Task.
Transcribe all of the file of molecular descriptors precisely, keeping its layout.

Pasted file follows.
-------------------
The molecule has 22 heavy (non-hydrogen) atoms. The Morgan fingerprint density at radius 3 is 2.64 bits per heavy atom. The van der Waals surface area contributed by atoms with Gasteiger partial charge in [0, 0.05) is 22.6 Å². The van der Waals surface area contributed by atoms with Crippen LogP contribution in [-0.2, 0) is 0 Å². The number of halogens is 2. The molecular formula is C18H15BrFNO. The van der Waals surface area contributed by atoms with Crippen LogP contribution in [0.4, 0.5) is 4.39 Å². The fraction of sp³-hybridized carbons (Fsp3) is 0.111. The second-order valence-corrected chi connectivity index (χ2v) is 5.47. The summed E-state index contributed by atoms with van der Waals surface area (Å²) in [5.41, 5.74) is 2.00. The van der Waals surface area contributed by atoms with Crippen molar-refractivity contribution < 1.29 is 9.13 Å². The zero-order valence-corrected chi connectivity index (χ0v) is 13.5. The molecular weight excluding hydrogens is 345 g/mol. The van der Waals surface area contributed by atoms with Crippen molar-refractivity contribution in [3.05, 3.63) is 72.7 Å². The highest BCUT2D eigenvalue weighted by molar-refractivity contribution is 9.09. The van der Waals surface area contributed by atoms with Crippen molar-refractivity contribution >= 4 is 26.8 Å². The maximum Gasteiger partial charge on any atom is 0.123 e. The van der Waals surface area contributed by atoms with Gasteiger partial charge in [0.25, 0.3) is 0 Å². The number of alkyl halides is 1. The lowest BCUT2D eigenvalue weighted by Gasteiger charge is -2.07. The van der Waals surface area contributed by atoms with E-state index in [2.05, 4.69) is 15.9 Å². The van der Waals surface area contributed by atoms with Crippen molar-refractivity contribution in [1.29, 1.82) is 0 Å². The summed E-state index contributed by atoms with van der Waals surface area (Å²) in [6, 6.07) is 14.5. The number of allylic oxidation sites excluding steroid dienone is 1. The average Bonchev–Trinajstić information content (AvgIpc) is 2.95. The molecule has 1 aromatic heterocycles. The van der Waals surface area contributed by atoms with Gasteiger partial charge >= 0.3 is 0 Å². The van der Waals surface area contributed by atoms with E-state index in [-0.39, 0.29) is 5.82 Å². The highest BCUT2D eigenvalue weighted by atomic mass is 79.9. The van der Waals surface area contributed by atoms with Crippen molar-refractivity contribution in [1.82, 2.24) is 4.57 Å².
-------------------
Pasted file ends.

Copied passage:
The molecule has 22 heavy (non-hydrogen) atoms. The Morgan fingerprint density at radius 3 is 2.64 bits per heavy atom. The van der Waals surface area contributed by atoms with Gasteiger partial charge in [0, 0.05) is 22.6 Å². The van der Waals surface area contributed by atoms with Crippen LogP contribution in [-0.2, 0) is 0 Å². The number of halogens is 2. The molecular formula is C18H15BrFNO. The van der Waals surface area contributed by atoms with Crippen LogP contribution in [0.4, 0.5) is 4.39 Å². The fraction of sp³-hybridized carbons (Fsp3) is 0.111. The second-order valence-corrected chi connectivity index (χ2v) is 5.47. The summed E-state index contributed by atoms with van der Waals surface area (Å²) in [5.41, 5.74) is 2.00. The van der Waals surface area contributed by atoms with Crippen molar-refractivity contribution < 1.29 is 9.13 Å². The zero-order valence-corrected chi connectivity index (χ0v) is 13.5. The molecular weight excluding hydrogens is 345 g/mol. The van der Waals surface area contributed by atoms with Crippen molar-refractivity contribution in [3.05, 3.63) is 72.7 Å². The highest BCUT2D eigenvalue weighted by molar-refractivity contribution is 9.09. The van der Waals surface area contributed by atoms with Crippen molar-refractivity contribution >= 4 is 26.8 Å². The maximum Gasteiger partial charge on any atom is 0.123 e. The van der Waals surface area contributed by atoms with Gasteiger partial charge in [0.25, 0.3) is 0 Å². The number of alkyl halides is 1. The lowest BCUT2D eigenvalue weighted by Gasteiger charge is -2.07. The van der Waals surface area contributed by atoms with E-state index in [2.05, 4.69) is 15.9 Å². The van der Waals surface area contributed by atoms with Crippen molar-refractivity contribution in [1.29, 1.82) is 0 Å². The summed E-state index contributed by atoms with van der Waals surface area (Å²) in [6, 6.07) is 14.5. The number of allylic oxidation sites excluding steroid dienone is 1. The average Bonchev–Trinajstić information content (AvgIpc) is 2.95. The molecule has 1 aromatic heterocycles. The van der Waals surface area contributed by atoms with Gasteiger partial charge >= 0.3 is 0 Å². The van der Waals surface area contributed by atoms with E-state index in [-0.39, 0.29) is 5.82 Å². The highest BCUT2D eigenvalue weighted by atomic mass is 79.9. The van der Waals surface area contributed by atoms with Crippen molar-refractivity contribution in [1.82, 2.24) is 4.57 Å².